Another version appeared in The Daily Mail, claiming that the town had been untouched for more than 100 years.
The only problem with those claims? The “forgotten” town of Elkmont is right outside one of the busiest campgrounds in the park, and the abandoned buildings — which were inhabited through 1992 — are visible from both road and trail.
“Elkmont is by no means a hidden or lost community. It’s very easy to find,” said Dana Soehn, public affairs director for the park.
Indeed, San Diego-based videographer Jordan Liles was within earshot of traffic going down the nearby road when he first hiked Jakes Creek Trail in 2009 and stumbled upon the old buildings.
“I was taking pictures of a river or a stream that runs through Elkmont and I turned around and saw the stone steps that go to the Wonderland Hotel,” Liles said. “I was fascinated.”
So fascinated that he came back the next year with a camera and video equipment to more thoroughly document the area.
But Liles, who grew up in the Memphis area, never once believed that he had made a unique discovery. He went to the Sugarlands Visitor Center, he talked to some rangers at the campground and he read some books about the old Elkmont community. His video, which clocks in at 22 minutes, 42 seconds, never asserts that he was the first to discover the village.
To the contrary, the end of the video dedicates several minutes to detailing the early history of the town, complete with old photographs.
Elkmont used to be a resort community, a summer home for wealthy Knoxville families. The abandoned town consists of 74 structures dating back to the early 1900s. When the park was formed, the families were allowed to keep their summer homes through a lease from the National Park Service, and they were inhabited through 1992, when the last leases expired and the park did not renew them. The Wonderland Hotel, which was built to accommodate guests who took the train to the mountains, was a centerpiece of the community.
After 1992, the buildings were allowed to fall into disrepair. Two of the historic structures have been restored and are open to the public, but the remainder are in various stages of dilapidation. The park’s long-term plan calls for restoring 17 more but removing the rest.
“At the end of that planning process, which went until 2008, we came up with a memorandum of understanding of how we would proceed,” Soehn said. “That final decision included the restoration of 19 structures and the development of interpretive displays and exhibits in the area that help tell the story.”
The fault for the rapidly spreading Internet myth that Elkmont is a long-lost town forgotten in the heart of the Smokies, Liles said, is that of the writers of the articles. He didn’t get any email correspondence from Roadtrippers or The Huffington Post, before they published the article.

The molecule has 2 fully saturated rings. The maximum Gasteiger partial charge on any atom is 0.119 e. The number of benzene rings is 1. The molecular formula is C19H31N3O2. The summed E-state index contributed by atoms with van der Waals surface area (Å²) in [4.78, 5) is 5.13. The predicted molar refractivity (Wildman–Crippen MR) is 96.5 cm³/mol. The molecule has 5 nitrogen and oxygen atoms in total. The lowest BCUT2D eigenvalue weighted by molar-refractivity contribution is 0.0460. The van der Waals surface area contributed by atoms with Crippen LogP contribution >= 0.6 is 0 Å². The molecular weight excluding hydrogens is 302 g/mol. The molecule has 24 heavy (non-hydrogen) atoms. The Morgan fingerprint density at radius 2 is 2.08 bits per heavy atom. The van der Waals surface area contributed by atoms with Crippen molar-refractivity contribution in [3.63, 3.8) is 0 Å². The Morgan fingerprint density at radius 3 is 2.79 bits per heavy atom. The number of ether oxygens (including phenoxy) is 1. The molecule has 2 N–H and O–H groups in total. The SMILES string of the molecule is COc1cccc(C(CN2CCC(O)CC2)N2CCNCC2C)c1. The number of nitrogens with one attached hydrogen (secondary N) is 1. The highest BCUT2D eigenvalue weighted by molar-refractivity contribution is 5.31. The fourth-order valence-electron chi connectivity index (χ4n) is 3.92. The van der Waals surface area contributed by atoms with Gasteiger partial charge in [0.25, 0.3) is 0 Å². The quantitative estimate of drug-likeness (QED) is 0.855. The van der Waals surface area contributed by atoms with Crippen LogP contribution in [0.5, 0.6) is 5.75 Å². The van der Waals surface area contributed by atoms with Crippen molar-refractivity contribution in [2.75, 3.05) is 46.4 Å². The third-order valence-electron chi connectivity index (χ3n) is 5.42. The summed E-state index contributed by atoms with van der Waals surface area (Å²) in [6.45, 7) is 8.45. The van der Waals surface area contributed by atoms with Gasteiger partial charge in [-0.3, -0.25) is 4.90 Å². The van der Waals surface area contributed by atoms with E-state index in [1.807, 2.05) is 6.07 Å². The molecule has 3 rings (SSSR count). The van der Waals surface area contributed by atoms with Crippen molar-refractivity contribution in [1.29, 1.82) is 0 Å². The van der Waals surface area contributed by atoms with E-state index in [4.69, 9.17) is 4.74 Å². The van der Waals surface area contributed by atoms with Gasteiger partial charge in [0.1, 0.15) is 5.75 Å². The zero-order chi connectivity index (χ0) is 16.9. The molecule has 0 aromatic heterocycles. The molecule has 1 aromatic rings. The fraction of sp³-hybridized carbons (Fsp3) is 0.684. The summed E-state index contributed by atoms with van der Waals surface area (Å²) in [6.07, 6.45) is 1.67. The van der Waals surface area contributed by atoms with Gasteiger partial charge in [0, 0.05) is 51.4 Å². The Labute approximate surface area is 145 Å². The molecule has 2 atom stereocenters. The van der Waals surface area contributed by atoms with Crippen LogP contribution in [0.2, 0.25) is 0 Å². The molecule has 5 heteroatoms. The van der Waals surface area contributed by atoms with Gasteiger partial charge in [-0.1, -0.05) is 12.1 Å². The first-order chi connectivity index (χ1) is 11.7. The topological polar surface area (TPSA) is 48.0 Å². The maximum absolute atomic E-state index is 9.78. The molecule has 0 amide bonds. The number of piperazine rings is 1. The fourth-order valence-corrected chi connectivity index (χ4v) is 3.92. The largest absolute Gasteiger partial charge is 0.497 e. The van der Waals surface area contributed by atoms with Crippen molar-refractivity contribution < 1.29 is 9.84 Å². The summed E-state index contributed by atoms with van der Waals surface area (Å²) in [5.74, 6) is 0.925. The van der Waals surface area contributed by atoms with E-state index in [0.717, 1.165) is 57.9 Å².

“I didn’t really have control over that and wasn’t really happy when I saw some of that, but in the end I’m glad that once you see the short video that I made, I think that the truth kind of shines through,” Liles said, referencing the history segment that begins near the 18-minute mark.
Anyway, Soehn said, the likelihood of discovering a completely unknown structure in the park would be slim at best.
“I would think it would be very unlikely, because so much of the Smokies was inhabited,” Soehn said, “and since the park was established there was very careful surveying and recording of all of the structures that were here, and all of that is recorded in our park archives.”
Interestingly enough, this wasn’t the first time that The Huffington Post wrote about Liles’ documentation of Elkmont. In September 2013, the website published a collection of Liles’ photos, presenting them simply as “captivating” images of the abandoned town, mentioning that the buildings are located along a gravel path.
“When they put up a new one I was surprised because I didn’t know why they would do it twice,” Liles said.
And when it comes to the article’s suggestion that you “pitch a tent and go for a midnight flashlight adventure,” Soehn said, it pays to remember that camping in the park isn’t a free-for-all. The park’s 848 miles of trail include about 100 backcountry campsites where backpackers are required to stay, unless they’ve got a cross-country camping permit.
“The backcountry specialists will make sure that there is going to be an adequate place for you to camp because you have to follow all of our Leave No Trace policies,” Soehn said.
There are some extra regulations surrounding unrestored historic structures, too. Those buildings are off-limits for safety reasons, and that includes all but the two restored buildings in Elkmont. Once the planned restoration is complete, that number will shoot up to 19, though the work won’t be done for quite a while, as it’s slated to be completed “as funding becomes available.”
“All of the structures in Elkmont are signed that you’re prohibited to enter them, and that is for everyone’s safety because the structures aren’t stable enough for the public to enter,” Soehn said.
But they’re plenty visible for everyone to see. Which is why park staff are still shaking their heads at the idea that people across the country and the world are now operating under the assumption that Liles’ “discovery” of Elkmont is a find akin to tracking down the lost city of Atlantis.
“You just never know what’s going to happen in the new world of social media,” Soehn said. “I think clearly all of the people in our local communities were shocked that somebody thought Elkmont had not been discovered.”